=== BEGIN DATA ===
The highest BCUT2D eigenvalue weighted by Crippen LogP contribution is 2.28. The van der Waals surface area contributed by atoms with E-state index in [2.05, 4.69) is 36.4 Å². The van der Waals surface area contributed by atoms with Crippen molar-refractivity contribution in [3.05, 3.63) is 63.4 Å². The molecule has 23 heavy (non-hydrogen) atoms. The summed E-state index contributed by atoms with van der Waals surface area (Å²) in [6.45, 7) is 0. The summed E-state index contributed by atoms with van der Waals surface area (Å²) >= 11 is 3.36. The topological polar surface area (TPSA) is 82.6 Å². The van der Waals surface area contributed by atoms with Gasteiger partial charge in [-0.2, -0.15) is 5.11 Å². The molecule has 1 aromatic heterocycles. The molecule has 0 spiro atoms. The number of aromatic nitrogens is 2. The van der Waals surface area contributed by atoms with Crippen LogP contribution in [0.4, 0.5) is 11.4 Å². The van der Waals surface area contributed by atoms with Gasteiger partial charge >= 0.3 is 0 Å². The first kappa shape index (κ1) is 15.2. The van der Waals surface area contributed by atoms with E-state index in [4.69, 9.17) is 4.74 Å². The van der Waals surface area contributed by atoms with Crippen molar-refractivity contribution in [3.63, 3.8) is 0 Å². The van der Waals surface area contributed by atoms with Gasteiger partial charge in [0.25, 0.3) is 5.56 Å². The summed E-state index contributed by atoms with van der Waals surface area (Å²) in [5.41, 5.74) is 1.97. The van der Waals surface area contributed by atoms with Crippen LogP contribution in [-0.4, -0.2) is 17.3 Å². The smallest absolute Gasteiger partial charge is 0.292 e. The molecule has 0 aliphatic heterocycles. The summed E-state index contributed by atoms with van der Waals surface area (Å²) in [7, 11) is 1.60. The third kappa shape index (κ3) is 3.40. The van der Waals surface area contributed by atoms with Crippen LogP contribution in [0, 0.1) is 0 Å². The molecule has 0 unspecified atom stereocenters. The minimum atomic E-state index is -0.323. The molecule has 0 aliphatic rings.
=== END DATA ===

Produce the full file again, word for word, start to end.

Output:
The highest BCUT2D eigenvalue weighted by Crippen LogP contribution is 2.28. The van der Waals surface area contributed by atoms with E-state index in [2.05, 4.69) is 36.4 Å². The van der Waals surface area contributed by atoms with Crippen molar-refractivity contribution in [3.05, 3.63) is 63.4 Å². The molecule has 23 heavy (non-hydrogen) atoms. The summed E-state index contributed by atoms with van der Waals surface area (Å²) in [6.45, 7) is 0. The summed E-state index contributed by atoms with van der Waals surface area (Å²) >= 11 is 3.36. The topological polar surface area (TPSA) is 82.6 Å². The van der Waals surface area contributed by atoms with Gasteiger partial charge in [-0.2, -0.15) is 5.11 Å². The molecule has 1 aromatic heterocycles. The molecule has 0 spiro atoms. The number of aromatic nitrogens is 2. The van der Waals surface area contributed by atoms with Crippen LogP contribution in [0.4, 0.5) is 11.4 Å². The van der Waals surface area contributed by atoms with Gasteiger partial charge >= 0.3 is 0 Å². The first kappa shape index (κ1) is 15.2. The van der Waals surface area contributed by atoms with E-state index in [4.69, 9.17) is 4.74 Å². The van der Waals surface area contributed by atoms with Crippen molar-refractivity contribution in [3.63, 3.8) is 0 Å². The van der Waals surface area contributed by atoms with Gasteiger partial charge in [0.25, 0.3) is 5.56 Å². The summed E-state index contributed by atoms with van der Waals surface area (Å²) in [5.41, 5.74) is 1.97. The van der Waals surface area contributed by atoms with Crippen LogP contribution in [-0.4, -0.2) is 17.3 Å². The smallest absolute Gasteiger partial charge is 0.292 e. The molecule has 0 aliphatic heterocycles. The summed E-state index contributed by atoms with van der Waals surface area (Å²) in [7, 11) is 1.60. The third kappa shape index (κ3) is 3.40. The van der Waals surface area contributed by atoms with Crippen LogP contribution in [0, 0.1) is 0 Å². The molecule has 0 unspecified atom stereocenters. The minimum atomic E-state index is -0.323. The molecule has 0 aliphatic rings.